Multiprocessing and Parallel Programming In Python


Multiprocessing is creating, running, ending multiple processes and threads from a single process for a specific purpose. Python programming language provides a lot of different features of multiprocessing.

Multiprocessing Features

Multiprocessing provides a lot of features to the program or applications developers. We will list some of the below.

  • `Performance` is the most popular feature of multiprocessing. A single process task can be divided into multiple ones where each process can complete faster. In the end, the complete task will be completed in less time.
  • `Reliability` is provided by creating simple tas pieces were even some piece corrupt we can create a little piece of task where other pieces to not interfere.
  • `Efficiency` is done by using all CPU sources like threads r multiple CPUs. Modern CPU’s provides multiple processing units and threads to run multiple processes at the same time. With multiprocessing, we can use these resources efficiently.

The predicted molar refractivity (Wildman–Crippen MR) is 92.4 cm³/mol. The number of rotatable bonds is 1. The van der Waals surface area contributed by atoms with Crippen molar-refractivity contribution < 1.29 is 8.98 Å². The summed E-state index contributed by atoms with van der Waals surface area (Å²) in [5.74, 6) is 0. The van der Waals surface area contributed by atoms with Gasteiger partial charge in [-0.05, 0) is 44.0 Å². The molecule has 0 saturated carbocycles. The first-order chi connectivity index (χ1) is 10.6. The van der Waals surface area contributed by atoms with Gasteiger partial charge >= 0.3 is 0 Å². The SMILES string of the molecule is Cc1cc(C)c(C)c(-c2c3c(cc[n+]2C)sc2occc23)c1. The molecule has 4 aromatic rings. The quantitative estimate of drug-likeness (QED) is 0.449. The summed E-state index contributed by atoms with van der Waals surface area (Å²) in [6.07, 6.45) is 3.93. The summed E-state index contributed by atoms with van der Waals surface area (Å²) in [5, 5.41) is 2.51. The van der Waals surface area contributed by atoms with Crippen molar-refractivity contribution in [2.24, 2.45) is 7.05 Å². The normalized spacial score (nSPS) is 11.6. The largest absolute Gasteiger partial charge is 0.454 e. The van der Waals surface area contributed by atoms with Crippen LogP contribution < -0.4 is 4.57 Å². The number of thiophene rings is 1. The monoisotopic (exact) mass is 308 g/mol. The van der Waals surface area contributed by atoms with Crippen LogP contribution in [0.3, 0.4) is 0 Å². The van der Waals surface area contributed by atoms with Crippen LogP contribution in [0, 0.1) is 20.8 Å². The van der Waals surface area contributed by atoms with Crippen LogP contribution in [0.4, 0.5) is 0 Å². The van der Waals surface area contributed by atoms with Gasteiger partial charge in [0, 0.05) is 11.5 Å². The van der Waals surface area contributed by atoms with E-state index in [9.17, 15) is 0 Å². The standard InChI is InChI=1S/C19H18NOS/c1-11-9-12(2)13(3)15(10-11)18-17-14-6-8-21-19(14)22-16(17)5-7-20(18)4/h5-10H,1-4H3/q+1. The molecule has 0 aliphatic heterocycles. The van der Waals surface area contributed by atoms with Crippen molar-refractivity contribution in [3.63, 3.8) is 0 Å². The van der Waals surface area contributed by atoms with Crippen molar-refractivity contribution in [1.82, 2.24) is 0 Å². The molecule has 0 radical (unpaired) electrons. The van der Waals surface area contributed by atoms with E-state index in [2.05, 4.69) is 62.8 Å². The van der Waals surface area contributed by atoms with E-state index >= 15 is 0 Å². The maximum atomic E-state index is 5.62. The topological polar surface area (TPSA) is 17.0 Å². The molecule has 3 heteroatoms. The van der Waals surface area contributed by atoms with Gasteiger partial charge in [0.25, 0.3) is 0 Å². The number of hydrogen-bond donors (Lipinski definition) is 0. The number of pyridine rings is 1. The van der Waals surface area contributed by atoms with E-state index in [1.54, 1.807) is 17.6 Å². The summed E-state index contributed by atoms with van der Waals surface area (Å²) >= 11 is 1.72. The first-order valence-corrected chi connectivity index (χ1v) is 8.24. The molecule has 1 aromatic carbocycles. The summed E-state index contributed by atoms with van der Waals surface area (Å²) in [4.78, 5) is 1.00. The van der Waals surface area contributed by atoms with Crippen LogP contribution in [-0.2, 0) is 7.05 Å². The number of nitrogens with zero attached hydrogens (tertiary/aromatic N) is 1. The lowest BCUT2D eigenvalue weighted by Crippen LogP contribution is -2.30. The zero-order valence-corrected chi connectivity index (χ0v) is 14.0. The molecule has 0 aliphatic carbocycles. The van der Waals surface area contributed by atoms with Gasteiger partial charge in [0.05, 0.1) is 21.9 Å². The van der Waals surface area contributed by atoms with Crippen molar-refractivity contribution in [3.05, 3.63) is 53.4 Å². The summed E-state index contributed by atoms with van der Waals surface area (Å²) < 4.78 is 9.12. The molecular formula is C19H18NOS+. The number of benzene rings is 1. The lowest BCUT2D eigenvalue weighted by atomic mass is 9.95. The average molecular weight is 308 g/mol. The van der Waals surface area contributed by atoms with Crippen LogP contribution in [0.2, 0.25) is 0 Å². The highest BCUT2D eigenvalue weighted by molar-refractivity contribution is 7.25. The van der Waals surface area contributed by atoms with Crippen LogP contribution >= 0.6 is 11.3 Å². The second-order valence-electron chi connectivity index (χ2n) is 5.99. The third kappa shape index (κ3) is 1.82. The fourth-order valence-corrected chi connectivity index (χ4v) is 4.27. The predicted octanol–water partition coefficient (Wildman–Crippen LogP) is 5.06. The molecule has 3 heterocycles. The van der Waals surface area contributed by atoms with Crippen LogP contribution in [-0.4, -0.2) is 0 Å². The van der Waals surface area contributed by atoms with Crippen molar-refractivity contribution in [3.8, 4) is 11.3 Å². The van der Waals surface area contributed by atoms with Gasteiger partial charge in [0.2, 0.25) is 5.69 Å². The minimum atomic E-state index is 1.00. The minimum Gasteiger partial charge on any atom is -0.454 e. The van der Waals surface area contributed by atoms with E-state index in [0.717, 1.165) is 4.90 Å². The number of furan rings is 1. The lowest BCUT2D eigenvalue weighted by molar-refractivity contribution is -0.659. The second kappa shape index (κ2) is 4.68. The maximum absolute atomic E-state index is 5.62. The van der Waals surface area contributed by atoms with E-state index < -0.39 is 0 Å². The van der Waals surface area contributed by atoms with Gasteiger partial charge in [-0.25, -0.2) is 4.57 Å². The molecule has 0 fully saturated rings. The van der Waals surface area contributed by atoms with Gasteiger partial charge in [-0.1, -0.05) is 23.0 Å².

Import Multiprocessing Module/Library

Python provides multiprocessing functions and capabilities with the multiprocessing module. So in order to use multiprocessing functions and capabilities we have to import multiprocessing module like below.

import multiprocessing
Import Multiprocessing Module/Library
Import Multiprocessing Module/Library

We can also see that multiprocessing module provides process and similar functions.

Spawn Multiple Processes

We will start with a simple process spawn or create which will create a new process instance with the Process()function. Process() function basically needs two parameters where we need to specify the function name where the newly created function will run. Also, we can provide some parameters with the args set like below.

import multiprocessing

def foo(message):
    print(message)